Examining reward-seeking, negative self-beliefs and over-general autobiographical memory as mechanisms of change in classroom prevention programs for adolescent depression

Rice, Frances, Rawal, Adhip, Riglin, Lucy, Lewis, Gemma, Lewis, Glyn and Duismuir, Sandra (2015) Examining reward-seeking, negative self-beliefs and over-general autobiographical memory as mechanisms of change in classroom prevention programs for adolescent depression. Journal of Affective Disorders, 186. pp. 320-327. ISSN 0165-0327

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Abstract

Background: Effective methods to prevent adolescent depressive symptoms could reduce suffering and
burden across the lifespan. However, psychological interventions delivered to adolescents show efficacy
only in symptomatic or high-risk youth. Targeting causal risk factors and assessing mechanistic change
can help devise efficacious universal or classroom based prevention programs.
Methods: A non-randomized longitudinal design was used to compare three classroom-based prevention
programs for adolescent depression (Behavioral Activation with Reward Processing, “Thinking about
Reward in Young People” (TRY); Cognitive Behavioral Therapy (CBT) and Mindfulness Based Cognitive
Therapy (MBCT)), and determine cognitive mechanisms of change in these programs. Cognitive mechanisms
examined were reward-seeking, negative self-beliefs (assessed with behavioral tasks) and
over-general autobiographical memory. 256 healthy adolescents aged 13–14 participated with 236 (92%)
and 227 (89%) completing the pre- and post-assessments.
Results: TRY was the only intervention associated with a reduction in depressive symptoms at follow-up.
Reward-seeking increased following TRY. In the other programs there were non-significant changes in
cognitive mechanisms, with more reflective negative self-beliefs in CBT and fewer over-general autobiographical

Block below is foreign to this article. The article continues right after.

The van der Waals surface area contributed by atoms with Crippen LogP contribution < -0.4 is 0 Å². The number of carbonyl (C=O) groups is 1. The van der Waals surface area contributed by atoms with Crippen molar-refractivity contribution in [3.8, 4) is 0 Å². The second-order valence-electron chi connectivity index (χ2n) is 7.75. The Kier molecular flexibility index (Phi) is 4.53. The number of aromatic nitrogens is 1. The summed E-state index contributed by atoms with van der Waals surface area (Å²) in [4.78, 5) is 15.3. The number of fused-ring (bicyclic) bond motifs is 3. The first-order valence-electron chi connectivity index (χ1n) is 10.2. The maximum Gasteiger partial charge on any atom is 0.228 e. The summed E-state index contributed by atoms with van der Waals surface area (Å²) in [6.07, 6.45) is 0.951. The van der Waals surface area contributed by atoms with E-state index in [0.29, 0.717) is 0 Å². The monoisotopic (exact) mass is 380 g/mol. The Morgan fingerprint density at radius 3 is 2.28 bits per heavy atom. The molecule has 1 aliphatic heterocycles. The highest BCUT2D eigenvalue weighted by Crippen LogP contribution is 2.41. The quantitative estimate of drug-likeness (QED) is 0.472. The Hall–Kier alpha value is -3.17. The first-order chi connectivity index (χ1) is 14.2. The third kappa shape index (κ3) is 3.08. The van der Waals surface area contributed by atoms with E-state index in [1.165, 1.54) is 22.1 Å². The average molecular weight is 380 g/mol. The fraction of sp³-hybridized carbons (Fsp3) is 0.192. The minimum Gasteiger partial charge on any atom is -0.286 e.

memories in MBCT In the TRY program, which focused on increasing sensitivity to rewarding
activities, reward seeking increased and this was associated with decreased depressive symptoms.
Limitations: Due to the infeasibility of a cluster randomized controlled trial, a non-randomized design
was used.
Conclusions: Increased reward-seeking was associated with decreased depressive symptoms and may be
a mechanism of depressive symptom change in the intervention with a focus on enhancing sensitivity
and awareness of reward. This study provides preliminary evidence to suggest that incorporating activities
to enhance reward sensitivity may be fruitful in randomized controlled trials of universal prevention
programs for depression

Item Type: Article
Keywords: Reward; Autobiographical memory; Negative beliefs; Prevention; Depression; Adolescence
Schools and Departments: School of Psychology > Psychology
Subjects: B Philosophy. Psychology. Religion
Depositing User: Lene Hyltoft
Date Deposited: 29 Jul 2015 07:40
Last Modified: 13 Mar 2017 11:40
URI: http://sro.sussex.ac.uk/id/eprint/55801

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